They include equines such as horses, ponies, donkeys, and mules; elephants; ostriches[citation needed]; yaks; and camels. Dromedaries (with one hump) live in arid areas of Australia, North Africa and the Middle East; the far rarer Bactrian camel inhabits central and East Asia; both are used for transportation and haulage.

Some mythical creatures are believed to act as divine mounts, such as garuda in Hinduism and the winged horse Pegasus in Greek mythology.

Pack animals

A pack llama

These often belong to the same species as mounts or harness animals, though animals such as horses, mules, donkeys, or the Arabian camel may be of specialized breeding for packing. Other species are only used to carry loads, including llamas in the Andes, and the Bactrian camel in Central Asia.

Bovines include water buffalo (as distinct from bison and the extremely dangerous African Cape buffalo both of which cannot be domesticated[citation needed]), oxen, bullocks, and yaks (the latter adapted to extreme conditions in the Himalayas). Other species include dogs, reindeer and goats.

Homing pigeons transport material, usually messages on small pieces of paper, by air.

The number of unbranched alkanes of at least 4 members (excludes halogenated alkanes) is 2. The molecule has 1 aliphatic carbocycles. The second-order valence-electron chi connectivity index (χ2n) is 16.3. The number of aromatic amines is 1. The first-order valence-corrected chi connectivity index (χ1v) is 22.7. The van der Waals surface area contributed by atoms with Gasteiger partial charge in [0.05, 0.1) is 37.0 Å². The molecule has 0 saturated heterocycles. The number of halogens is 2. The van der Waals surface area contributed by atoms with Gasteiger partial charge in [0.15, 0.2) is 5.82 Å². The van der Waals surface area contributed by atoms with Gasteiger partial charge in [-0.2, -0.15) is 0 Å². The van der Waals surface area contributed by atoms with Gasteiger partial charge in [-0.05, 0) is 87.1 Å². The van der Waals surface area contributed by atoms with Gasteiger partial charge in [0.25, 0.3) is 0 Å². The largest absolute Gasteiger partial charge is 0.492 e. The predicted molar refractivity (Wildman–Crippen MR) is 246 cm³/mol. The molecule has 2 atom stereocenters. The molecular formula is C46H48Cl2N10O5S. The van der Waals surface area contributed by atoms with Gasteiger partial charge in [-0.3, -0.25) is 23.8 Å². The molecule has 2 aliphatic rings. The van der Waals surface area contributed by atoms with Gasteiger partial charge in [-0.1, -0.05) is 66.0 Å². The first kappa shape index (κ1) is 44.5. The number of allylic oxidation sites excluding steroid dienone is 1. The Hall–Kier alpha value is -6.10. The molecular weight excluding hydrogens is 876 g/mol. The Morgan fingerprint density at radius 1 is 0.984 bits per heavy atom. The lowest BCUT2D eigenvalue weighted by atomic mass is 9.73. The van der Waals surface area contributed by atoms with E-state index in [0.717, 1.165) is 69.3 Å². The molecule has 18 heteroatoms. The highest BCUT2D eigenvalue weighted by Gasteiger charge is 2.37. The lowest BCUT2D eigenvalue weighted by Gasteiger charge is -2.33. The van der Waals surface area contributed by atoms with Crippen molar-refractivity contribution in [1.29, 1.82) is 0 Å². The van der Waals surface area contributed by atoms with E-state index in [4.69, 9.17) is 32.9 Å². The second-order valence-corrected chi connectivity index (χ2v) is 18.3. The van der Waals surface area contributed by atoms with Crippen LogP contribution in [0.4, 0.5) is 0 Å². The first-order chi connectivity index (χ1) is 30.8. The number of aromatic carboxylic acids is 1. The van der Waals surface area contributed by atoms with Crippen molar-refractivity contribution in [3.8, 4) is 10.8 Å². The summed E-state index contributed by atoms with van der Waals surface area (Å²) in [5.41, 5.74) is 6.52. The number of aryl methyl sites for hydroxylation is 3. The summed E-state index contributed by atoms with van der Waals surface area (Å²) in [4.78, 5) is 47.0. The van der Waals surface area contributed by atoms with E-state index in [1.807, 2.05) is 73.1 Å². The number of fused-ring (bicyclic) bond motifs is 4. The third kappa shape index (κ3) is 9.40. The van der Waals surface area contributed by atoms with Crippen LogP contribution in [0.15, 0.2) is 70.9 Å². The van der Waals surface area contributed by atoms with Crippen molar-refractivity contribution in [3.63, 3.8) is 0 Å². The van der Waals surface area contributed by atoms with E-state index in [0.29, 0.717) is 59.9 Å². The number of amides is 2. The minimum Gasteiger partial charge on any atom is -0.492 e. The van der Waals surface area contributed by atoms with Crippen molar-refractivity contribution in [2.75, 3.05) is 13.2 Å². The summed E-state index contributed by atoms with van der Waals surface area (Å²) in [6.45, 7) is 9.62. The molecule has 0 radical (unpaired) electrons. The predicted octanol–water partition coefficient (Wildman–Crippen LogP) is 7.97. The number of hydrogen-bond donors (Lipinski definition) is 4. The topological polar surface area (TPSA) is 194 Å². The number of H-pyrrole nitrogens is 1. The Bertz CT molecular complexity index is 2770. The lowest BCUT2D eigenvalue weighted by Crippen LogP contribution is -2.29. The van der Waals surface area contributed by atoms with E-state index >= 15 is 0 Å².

Harness animals

Mule used to pull a wheeled vehicle, Morocco, Africa

An intermediate use is to harness animals, singly or in teams, to pull (or haul) sleds, wheeled vehicles or plough.

  • Draught or Draft horses are commonly used in harness, but pound for pound are often not as strong as draft mules for the heaviest pulling.
  • Mules have been considered to be very tough and strong draught (UK) or draft (US) animals who require less feed than horses, but a separate breeding program must also be maintained because they are a hybrid animal and usually are infertile.
  • Ponies and donkeys are often used to pull carts and small wagons, historically, ponies were commonly used in mining to pull ore carts.
  • Several breeds of medium-weight horse, including the Standardbred and ancestors of the "warmblood" types of horses are used to pull lighter wheeled carts, carriages and buggies when a certain amount of speed or style is desirable. For example, the Amish make extensive use of buggy horses, and the Windsor Grey horses are an integral part of any pageantry involving the British Royal family. Other light and draught horses are seen pulling carriages for tourism purposes.